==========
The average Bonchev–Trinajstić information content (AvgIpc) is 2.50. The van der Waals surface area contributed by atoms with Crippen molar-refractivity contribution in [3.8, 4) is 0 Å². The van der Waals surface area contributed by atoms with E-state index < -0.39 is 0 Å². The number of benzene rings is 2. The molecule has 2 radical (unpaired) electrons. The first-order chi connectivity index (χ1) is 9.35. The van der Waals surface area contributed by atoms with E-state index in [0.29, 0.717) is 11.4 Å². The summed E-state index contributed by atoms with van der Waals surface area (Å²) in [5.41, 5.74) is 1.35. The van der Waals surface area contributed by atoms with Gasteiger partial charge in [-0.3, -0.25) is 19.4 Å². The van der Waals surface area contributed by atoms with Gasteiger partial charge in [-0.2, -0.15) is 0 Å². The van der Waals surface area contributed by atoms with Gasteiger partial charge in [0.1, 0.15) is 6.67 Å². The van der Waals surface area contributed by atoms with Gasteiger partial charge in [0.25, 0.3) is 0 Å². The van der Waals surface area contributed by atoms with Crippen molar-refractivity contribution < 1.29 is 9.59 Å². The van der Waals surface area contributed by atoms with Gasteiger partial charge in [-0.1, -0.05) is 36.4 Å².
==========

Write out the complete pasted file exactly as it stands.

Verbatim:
The average Bonchev–Trinajstić information content (AvgIpc) is 2.50. The van der Waals surface area contributed by atoms with Crippen molar-refractivity contribution in [3.8, 4) is 0 Å². The van der Waals surface area contributed by atoms with E-state index < -0.39 is 0 Å². The number of benzene rings is 2. The molecule has 2 radical (unpaired) electrons. The first-order chi connectivity index (χ1) is 9.35. The van der Waals surface area contributed by atoms with E-state index in [0.29, 0.717) is 11.4 Å². The summed E-state index contributed by atoms with van der Waals surface area (Å²) in [5.41, 5.74) is 1.35. The van der Waals surface area contributed by atoms with Gasteiger partial charge in [-0.3, -0.25) is 19.4 Å². The van der Waals surface area contributed by atoms with Gasteiger partial charge in [-0.2, -0.15) is 0 Å². The van der Waals surface area contributed by atoms with Gasteiger partial charge in [0.1, 0.15) is 6.67 Å². The van der Waals surface area contributed by atoms with Gasteiger partial charge in [0.25, 0.3) is 0 Å². The van der Waals surface area contributed by atoms with Crippen molar-refractivity contribution < 1.29 is 9.59 Å². The van der Waals surface area contributed by atoms with Gasteiger partial charge in [-0.1, -0.05) is 36.4 Å².